02 May 1999 00:44:57 +0200
>>>>> "Tril" == Tril <firstname.lastname@example.org> writes:
Tril> On 1 May 1999, Laurent Martelli wrote:
>> "If the object disappears then your unique ID is useless. And, if
>> you allow anyone to access an object if they know its ID, your
>> system won't be very secure"
>> You say that the 1st issue can be tackled with a "two-way
>> reference" so that references can be invalidated when the object
>> is destroyed. Well why not. But what does it mean "to invalidate"
>> references to an object ? We could very well do a runtime
>> checking and see if the object referenced exists when we want to
>> use it. And what about garbage collection ?
Tril> The problem with checking if it exists, is that if it doesn't
Tril> exist, some other object may have taken its ID. (Then you may
Tril> mistakenly think it exists because the ID is in use)
Tril> Therefore, we can't allow an object to be deleted until all
Tril> references to it are gone. By invalidation, I meant that the
Tril> reference is actually deleted. (Taken out of use, and queued
Tril> for deletion, marked for GC, whatever)
Tril> I'm not a GC person, but I guess you could have the reference
Tril> marked for deletion, then the ID would be still in use until
Tril> actual GC took place. Maybe a new object could get the ID
Tril> while it's still waiting to be erased, and the new object
Tril> would be created at the same time as the other one is deleted,
Tril> making some delayed creation available?
It could also be specified that one IDs cannot be reused. In fact I
find it strange that IDs could be reused, given the definition of
IDs. I would even go further and say that objects cannot be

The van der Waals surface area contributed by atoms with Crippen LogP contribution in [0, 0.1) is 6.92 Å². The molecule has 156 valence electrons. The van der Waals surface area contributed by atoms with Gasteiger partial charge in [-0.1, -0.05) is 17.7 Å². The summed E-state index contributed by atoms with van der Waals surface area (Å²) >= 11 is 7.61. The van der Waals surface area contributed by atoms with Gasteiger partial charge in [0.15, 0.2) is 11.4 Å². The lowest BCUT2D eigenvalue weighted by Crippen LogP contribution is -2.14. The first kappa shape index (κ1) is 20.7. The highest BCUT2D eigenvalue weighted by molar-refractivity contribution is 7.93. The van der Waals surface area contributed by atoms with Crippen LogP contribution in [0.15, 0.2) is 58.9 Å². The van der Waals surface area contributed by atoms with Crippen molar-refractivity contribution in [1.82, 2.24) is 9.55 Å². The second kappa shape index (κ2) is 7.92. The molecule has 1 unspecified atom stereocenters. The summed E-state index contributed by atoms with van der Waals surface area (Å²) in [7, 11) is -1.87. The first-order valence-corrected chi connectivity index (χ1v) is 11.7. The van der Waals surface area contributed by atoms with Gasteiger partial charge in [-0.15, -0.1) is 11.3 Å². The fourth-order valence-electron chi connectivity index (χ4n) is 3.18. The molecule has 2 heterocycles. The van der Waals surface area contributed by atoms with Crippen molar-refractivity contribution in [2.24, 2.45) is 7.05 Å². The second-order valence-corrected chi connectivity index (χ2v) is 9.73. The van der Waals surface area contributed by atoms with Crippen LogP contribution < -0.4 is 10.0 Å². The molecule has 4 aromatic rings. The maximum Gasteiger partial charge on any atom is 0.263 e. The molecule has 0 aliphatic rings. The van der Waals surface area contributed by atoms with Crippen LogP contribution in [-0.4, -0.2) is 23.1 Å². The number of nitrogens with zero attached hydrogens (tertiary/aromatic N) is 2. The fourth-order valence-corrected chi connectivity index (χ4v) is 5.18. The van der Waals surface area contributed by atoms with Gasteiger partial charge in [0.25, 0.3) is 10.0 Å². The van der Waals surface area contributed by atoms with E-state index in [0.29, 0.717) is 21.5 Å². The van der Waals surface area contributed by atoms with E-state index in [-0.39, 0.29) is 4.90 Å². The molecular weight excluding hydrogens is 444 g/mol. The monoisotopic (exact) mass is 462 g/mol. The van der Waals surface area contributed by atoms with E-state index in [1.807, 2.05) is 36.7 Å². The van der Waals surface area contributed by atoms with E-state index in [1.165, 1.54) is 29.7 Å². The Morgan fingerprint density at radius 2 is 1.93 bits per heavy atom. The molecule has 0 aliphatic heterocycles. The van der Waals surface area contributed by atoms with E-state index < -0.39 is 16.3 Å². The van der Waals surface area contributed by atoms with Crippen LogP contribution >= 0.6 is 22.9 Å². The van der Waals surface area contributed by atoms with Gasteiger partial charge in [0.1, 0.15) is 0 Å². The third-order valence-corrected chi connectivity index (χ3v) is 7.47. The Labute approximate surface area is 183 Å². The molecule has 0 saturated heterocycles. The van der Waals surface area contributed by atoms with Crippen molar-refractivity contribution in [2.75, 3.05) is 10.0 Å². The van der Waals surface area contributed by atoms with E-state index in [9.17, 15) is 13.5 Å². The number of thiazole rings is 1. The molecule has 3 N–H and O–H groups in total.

destroyed, given that objects are pieces of information. Information
is not created and then destroyed. You just use it sometimes, and some
other times you don't care about it. But I really don't like the idea
that you could destroy them. I often like to take the example of
numbers, say integers. They've always existed, and they will always
exist, and it makes no sense to me to create an integer or destroy
it. And it also make no sense to have to objects that are the same
number. Now I'm not sure if all objects should obey this law.
>> You solve the security problem by saying that the client will not
>> be allowed to read the reference. By what can you do with it then
Tril> It can use the reference to do any legal operation on the
Tril> object. It just can't find the ID for the object.
I guess that legal operations include comparing two IDs. And it means
that you can read them somehow, even if you don't know how they are
>> o Functions and Types
>> I agree that one argument is all you need. But I think that
>> specifying a function only by its input and output type is a poor
>> specification. In fact, I think of typing as a special case of
>> pre/post conditions. If you allow any function to be used in the
>> pre/post conditions, they can be arbitrarily complex, and you can
>> fully specify what the function does (you don't need an
>> implementation since it is contained in the post
>> condition). Let's take an example :
>> if you have a function `F' which takes an integer and returns an
>> integer, you don't know what it does. But if you say that the
>> pre-condition is that the argument is an integer, and that the
>> post-condition is that the result is such that `result = argument
>> + 1' you have a _full_ specification of F, and there's no need to
>> implement it.
Tril> I completely agree with this method. But I don't distinguish
Tril> between typing and pre/post conditions. They're the same,
Tril> therefore the full specification of F is that it maps from the